A Christmas Turkey Luncheon has been arranged for December 19th. “The cost of the luncheon to each member will be subsidized by a small grant from the BC/Yukon Division,” Cyra said, “something we are very pleased to receive. Our members are looking forward to the New Year with keen anticipation!”

CCB Prince George Chapter

– submitted by Margaret Storey

Hi everyone, news from the great white North. We have had the most amazing November this year. We usually have snow by Halloween, but it has held off. Now today, November 23rd, we have had some very wet white stuff, but it may be gone by morning.

We are a small group of mostly seniors, who don’t have much in the line of adventures. We hold monthly meetings and have a nice luncheon after each meeting. In July, we held our summer “picnic”- we are better at a building, rather than outside at our “tender” ages. One of the local senior groups catered to our picnic and Christmas party last year and we enjoyed this so much we were back in July and will be going back for our Christmas luncheon in December. We all seem to enjoy the get togethers and visits with each other.

We send Holiday greetings to all of you…

CCB Provincial Book Club

– submitted by Kathy Sanness

The Provincial Book Club meets by teleconference on the fourth Friday of the month at 9:00 AM. We read and discuss a book each month. Additionally, we talk about different ways to access books. Our members suggest the books we read and we have read all different kinds over the years.

If anyone is interested in trying us out, please contact me at 778-484-2298 or Albert Ruel at 250-240-2343.

Our book for November was “Dirty Blonde” by Lisa Scottoline, our book for December is “The 100 Year Old Man” by Jonas Jonasson and our January book will be “The Book Thief” by Marcy Zusak.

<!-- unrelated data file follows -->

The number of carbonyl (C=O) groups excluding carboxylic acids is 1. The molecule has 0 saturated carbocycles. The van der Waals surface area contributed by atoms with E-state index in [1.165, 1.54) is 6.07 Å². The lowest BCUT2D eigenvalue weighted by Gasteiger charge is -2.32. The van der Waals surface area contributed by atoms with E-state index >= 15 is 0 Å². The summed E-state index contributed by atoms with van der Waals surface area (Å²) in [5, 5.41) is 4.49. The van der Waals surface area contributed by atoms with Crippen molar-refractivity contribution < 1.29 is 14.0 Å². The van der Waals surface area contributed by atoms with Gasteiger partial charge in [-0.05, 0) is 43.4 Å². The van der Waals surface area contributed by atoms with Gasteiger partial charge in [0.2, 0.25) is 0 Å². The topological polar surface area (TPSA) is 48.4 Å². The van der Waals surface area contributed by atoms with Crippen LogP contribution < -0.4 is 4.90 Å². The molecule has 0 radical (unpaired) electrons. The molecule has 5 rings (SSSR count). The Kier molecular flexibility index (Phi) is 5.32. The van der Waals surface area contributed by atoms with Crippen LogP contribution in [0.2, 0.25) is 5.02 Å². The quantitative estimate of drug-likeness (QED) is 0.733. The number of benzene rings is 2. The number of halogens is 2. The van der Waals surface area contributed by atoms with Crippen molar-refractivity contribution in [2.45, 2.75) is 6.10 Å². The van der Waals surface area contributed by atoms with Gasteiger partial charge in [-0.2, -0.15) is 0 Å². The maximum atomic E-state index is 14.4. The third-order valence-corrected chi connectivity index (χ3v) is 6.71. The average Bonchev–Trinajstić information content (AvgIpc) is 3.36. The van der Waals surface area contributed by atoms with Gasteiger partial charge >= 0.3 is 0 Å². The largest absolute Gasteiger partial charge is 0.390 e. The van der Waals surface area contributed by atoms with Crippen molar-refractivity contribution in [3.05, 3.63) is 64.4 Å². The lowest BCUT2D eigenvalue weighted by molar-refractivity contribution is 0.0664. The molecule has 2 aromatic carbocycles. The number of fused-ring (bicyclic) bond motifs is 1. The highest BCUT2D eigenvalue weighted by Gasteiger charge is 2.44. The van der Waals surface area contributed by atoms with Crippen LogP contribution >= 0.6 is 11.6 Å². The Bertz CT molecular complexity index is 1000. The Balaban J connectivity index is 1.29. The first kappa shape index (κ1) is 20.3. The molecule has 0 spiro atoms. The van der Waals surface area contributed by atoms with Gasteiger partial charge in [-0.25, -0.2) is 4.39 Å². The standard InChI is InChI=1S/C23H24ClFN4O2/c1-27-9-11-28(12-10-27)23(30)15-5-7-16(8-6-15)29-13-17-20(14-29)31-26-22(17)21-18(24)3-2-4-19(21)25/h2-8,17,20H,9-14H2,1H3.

Due to the Christmas holiday, our December teleconference will be on the 13th.

Amy’s 2019 Europe Adventure continued

– submitted by Amy Amantea

Earlier this year I visited France and Amsterdam…you already heard about the ease of access of arts and culture for the blind. But as part of this wonderful trip I visited the Canadian WWI and WWII memorial sites…including Flanders Fields, Passchendaele, Vimy Ridge, Tyne Cot Cemetery and the Canadian Gate. All throughout Belgium (Flanders Fields) there was memorials to the allied troops and we visited as many of the Canadian ones as possible. This year, Remembrance Day felt very different. To have stood on the battlefield at Vimy Ridge and Passchendaele and been in the preserved trenches in both places is a memory I will never forget!

The Canadian Mother statue at the back side of the Vimy Ridge memorial – the Canadian mother stands with her head bowed in sorrow at the sacrifice of the allied soldiers on the battlefield. She represents all mothers who lost sons during that battle.

When you visit the battlefield and museum at Vimy you learn that Canadian students have learned to speak French and travelled over to France to be the official tour guides. They feel a responsibility to share the stories of the Canadians who fought, and who died during this particular battle during WWI. It is quite humbling to learn about this victorious and war changing battle that was won by the Canadians when no other forces were able to take the ridge. These tour guides take you through preserved tranches and share the significance of the battle and those who fought! Where I stood, I was surrounded by fields dimpled with the evidence of explosives from 100 years ago. To read more about Vimy Ridge please visit…